On the eve of Super Bowl XLVII, the Super Bowl Host Committee held its premier community initiative, Super Saturday of Service, in conjunction with Habitat for Humanity and other local organizations. Super Saturday of Service will result in $2 million of renovation and beautification, including a solar-powered canopy. This solar powered structure will be used to power lighting and other services, and will result in the state of Louisiana’s first net-zero public facility.
Solar panels from the project will provide 11 kilowatts (kW) of power, and reduce CO2 emissions in the area by more than 500,000 pounds over the next 25 years. Employees from all companies involved participated in the Super Saturday volunteering efforts and will be involved with subsequent efforts to raise awareness about solar power.
The solar modules used are produced less than 100 miles away in a state-of-the-art factory in Hattiesburg, MS, the only solar products manufactured locally in the Gulf Coast region (read more about the American made solar panels here).
“We are pleased to work with the City of New Orleans, the NFL, and the Super Bowl Host Committee to make this big weekend cleaner using local renewable power,” said Jeffrey Cantin, President of Solar Alternatives. “We are excited to showcase Stion [the solar manufacturer]’s unique technology to the millions who will be watching worldwide.”
Showcasing the potential of solar power on such a large, national stage must be working. A recent report from The Solar Foundationand the third annual National Solar Jobs Census report found that the U.S. solar industry currently employs 119,016 Americans. This figure represents the addition of 13,872 new solar workers and a 13.2 percent employment growth rate over the past 12 months. Since 2010, employment in the U.S. solar industry has grown 27 percent – eight times faster than the overall economy during the same period, in which, employment grew by 3.2 percent. 1 in 230 jobs created nationally over the last year were created in the solar industry.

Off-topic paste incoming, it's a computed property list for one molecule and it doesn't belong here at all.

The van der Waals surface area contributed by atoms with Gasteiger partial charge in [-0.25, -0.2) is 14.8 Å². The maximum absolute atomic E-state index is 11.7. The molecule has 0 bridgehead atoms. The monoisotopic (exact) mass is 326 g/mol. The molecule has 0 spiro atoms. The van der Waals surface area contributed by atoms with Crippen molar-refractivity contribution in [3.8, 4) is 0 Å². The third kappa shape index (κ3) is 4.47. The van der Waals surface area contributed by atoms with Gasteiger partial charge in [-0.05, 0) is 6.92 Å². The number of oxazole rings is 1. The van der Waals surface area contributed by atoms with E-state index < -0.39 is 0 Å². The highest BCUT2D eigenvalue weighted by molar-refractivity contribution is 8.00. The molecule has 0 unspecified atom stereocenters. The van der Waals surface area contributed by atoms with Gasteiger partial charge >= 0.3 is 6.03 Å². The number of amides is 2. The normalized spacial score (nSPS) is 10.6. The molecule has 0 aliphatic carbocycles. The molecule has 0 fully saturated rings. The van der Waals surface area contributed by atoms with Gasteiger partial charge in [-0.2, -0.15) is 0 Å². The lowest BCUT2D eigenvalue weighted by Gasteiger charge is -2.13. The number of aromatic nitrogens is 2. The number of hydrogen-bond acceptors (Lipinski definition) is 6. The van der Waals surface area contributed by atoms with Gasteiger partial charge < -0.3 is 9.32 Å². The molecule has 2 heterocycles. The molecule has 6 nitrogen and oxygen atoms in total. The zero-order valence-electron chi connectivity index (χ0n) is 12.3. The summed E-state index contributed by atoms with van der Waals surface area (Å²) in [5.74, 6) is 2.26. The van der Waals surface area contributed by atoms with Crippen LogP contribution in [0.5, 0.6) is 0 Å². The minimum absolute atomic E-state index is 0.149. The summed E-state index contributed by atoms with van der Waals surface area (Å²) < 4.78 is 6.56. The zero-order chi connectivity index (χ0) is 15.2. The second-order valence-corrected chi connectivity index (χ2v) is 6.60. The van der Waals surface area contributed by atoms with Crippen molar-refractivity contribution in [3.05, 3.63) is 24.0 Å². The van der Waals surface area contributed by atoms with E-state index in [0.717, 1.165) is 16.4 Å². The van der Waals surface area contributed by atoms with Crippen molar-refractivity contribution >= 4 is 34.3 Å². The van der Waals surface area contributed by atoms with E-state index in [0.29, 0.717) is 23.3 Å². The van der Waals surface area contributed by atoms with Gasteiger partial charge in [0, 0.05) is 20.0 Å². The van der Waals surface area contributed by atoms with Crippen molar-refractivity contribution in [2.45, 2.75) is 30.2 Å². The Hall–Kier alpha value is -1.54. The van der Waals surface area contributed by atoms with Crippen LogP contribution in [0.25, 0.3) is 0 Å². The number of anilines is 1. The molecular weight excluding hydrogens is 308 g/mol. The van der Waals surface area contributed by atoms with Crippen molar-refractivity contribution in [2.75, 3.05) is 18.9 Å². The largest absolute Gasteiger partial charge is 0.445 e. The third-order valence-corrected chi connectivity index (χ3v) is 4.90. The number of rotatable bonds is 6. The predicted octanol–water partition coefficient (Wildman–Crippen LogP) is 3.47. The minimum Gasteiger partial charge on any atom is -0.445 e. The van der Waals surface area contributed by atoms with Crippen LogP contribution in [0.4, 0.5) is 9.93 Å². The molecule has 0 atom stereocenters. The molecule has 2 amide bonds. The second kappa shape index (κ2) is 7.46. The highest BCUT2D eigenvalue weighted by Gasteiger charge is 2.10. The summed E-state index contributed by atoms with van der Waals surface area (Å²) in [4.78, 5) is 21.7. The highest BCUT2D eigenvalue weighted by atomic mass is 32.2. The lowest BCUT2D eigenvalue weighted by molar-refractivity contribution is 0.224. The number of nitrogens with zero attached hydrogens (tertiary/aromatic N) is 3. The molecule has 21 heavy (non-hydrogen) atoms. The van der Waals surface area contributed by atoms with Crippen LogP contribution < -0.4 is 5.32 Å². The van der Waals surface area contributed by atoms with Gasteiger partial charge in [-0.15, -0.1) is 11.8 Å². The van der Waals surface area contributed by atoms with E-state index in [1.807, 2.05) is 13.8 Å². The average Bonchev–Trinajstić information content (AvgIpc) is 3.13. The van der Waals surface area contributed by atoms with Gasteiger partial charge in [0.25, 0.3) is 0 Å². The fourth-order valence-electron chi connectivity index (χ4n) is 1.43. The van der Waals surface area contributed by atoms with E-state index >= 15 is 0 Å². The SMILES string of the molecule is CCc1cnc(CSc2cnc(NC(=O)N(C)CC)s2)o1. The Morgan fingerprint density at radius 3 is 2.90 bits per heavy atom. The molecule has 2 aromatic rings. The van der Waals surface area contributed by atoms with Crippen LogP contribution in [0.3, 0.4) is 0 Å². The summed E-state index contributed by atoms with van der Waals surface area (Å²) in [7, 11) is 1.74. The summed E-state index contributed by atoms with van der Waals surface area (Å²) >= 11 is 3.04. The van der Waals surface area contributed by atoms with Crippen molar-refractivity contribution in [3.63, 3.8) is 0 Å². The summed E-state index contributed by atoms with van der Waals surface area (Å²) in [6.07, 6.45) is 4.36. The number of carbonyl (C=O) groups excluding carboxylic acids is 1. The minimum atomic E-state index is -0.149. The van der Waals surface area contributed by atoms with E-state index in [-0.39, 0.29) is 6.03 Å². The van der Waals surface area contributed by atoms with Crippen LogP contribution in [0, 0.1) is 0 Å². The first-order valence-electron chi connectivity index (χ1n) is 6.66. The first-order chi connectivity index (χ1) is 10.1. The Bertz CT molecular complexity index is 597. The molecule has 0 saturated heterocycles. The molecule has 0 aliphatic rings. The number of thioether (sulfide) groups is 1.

But the city of New Orleans is no stranger to the overwhelmingly positive benefits of solar power.
After Hurricane Katrina left more than 1 million homes damaged and without power in 2005, actor Brad Pitt was compelled to set up the Make It Right Foundation New Orleans, which serves to rebuild 150 safe, energy-efficient and affordable homes for families from New Orleans Lower 9th Ward who lost everything to Hurricane Katrina.
Today, Make It Right is working in New Orleans, Newark and Kansas City with the goal of helping make green homes affordable for working families across the country.
The NFL has been making the Super Bowl more “green” each year for the past 18 years. Last year, Green Mountain Energy Company, the nation’s longest serving retailer of green power, was selected to supply 15,000 megawatt hours of renewable energy certificates (RECs) to offset greenhouse gas emissions associated with the electricity used at the major NFL venues. These included Lucas Oil Stadium, the Indiana Convention Center, and all four of the major NFL hotels.
NRG Energy, a large American energy company based out of New Jersey, is working with a number of NFL teams to help stadiums around the country incorporate solar energy into their design as a way of becoming more sustainable. NRG is working with the San Francisco 49ers, who are meeting the Baltimore Ravens in Sunday’s big game, to help make their new stadium in Santa Clara, Calif. energy efficient and solar powered.
NRG has also partnered with a school in the Lower 9th Ward in New Orleans to showcase solar energy at this year’s Super Bowl.
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